Ever wanted to play a deep tactical fantasy game based on the great X-COM mechanics? Answer: Yes.
"A Rookie's Tale" is exactly that and much, much more.
Our protagonist, Victor Wade, alien-fighting soldier turned interdimensional traveler, suddenly finds himself in a world guided by magic rather than science. How he got here we've already seen, how he gets back is another story.
Not every story will be the same, though. To call this mod a single mission would be an understatement. Perhaps "epic single mission" or "game-in-a-mission" might be more appropriate. Making full use of the engine's greatly expanded and improved mod support, Rookie's Tale is a highly dynamic experience that shows much more of what the engine can really do—the R7 scenario Cataclysm was an interesting experimental introduction to the new dynamic content system, but barely touched the surface compared to the variety you'll see in this mod.
Victor is not alone, at least not for long. As he explores the world he can recruit party members from the local population (you control them this time around) and take them along on the search for a way home. There are seven standard character classes, each with class-based special abilities, and a host of other unique characters that may come to Victor's aid. On your travels, you'll talk to NPCs, recover artifacts, topple paranoid warlords, stop rampaging ogres, repel goblin invasions, uncover demon-worshipping cults, delve into ancient ruins, open interplanar gates, pilot gnomish inventions, loot treasure troves, face (or run in fear from) liches, demons, and dragons, and a whole lot more. Okay, maybe not all at once, but you'll definitely use magic from among 50+ arcane spells and holy incantations (mostly of the fun and interesting kind, not a bunch of cookie cutter direct damage stuff), along with 25+ special abilities. Under the right circumstances, your allies will even raise levels to gain better stats and more abilities. And be on the lookout for others, friendly or not, who may have made the dimensional jump as well…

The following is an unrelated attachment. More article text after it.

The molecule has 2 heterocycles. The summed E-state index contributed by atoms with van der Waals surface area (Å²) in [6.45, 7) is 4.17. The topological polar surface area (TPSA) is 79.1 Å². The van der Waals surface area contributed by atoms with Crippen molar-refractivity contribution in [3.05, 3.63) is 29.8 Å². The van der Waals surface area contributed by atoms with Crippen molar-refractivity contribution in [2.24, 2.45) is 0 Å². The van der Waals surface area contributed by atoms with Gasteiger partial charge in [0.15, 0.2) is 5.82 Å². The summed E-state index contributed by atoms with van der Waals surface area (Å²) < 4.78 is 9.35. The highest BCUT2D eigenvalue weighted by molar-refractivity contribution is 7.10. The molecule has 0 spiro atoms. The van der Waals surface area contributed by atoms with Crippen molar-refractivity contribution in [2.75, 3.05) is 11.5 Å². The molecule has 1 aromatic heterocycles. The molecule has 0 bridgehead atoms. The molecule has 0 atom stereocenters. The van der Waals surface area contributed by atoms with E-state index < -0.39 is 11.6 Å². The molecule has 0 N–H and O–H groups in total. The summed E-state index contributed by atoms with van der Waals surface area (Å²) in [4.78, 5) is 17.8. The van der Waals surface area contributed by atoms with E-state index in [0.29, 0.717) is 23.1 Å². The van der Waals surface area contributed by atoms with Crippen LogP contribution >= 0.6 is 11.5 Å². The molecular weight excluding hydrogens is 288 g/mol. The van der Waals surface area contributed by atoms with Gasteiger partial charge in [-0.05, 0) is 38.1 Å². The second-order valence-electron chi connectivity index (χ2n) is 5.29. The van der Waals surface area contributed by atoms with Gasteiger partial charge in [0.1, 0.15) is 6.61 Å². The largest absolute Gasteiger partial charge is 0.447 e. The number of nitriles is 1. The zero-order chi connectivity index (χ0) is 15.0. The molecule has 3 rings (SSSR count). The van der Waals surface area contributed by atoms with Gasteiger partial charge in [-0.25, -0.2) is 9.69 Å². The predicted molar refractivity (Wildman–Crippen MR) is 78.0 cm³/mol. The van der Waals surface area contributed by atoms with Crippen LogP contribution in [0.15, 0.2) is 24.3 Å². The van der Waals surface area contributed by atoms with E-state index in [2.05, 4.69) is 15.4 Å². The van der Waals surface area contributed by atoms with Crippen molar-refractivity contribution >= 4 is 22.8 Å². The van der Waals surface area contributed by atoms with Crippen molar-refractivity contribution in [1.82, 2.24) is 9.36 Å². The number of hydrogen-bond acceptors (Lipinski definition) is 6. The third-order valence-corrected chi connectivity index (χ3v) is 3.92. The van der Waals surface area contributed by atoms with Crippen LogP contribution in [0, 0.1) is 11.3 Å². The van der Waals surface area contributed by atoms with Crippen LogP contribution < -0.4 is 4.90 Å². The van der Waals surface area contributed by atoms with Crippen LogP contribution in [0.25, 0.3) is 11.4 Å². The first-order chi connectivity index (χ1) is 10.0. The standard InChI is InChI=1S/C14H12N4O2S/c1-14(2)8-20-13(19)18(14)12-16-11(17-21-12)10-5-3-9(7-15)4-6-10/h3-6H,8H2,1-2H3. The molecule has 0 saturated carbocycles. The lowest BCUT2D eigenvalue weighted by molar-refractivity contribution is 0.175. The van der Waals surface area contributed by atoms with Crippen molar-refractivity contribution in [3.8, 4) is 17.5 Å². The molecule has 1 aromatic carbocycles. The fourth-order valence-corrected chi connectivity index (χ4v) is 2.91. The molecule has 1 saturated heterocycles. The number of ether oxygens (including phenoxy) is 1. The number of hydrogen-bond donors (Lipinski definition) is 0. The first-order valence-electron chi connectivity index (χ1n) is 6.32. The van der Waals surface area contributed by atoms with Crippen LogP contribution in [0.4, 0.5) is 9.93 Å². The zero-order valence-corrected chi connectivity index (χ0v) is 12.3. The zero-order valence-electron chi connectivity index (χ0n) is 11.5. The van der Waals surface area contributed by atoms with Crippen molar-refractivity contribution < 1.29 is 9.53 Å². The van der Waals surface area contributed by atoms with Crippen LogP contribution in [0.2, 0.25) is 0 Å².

The fantasy setting is obviously not original. It's D&D meets X-COM meets my imagination (that last one can be considered the glue—or crazy glue depending on your perspective). This is both intentional and necessary at this point because X@COM is still lacking UI support for providing detailed info about objects/units, so I'm trying to rely on your existing knowledge to help you get into the game, and [maybe] survive. Don't worry, there is plenty of unexpected content of my own design to catch you off guard, but having your traditional RPG hat on while you play won't hurt.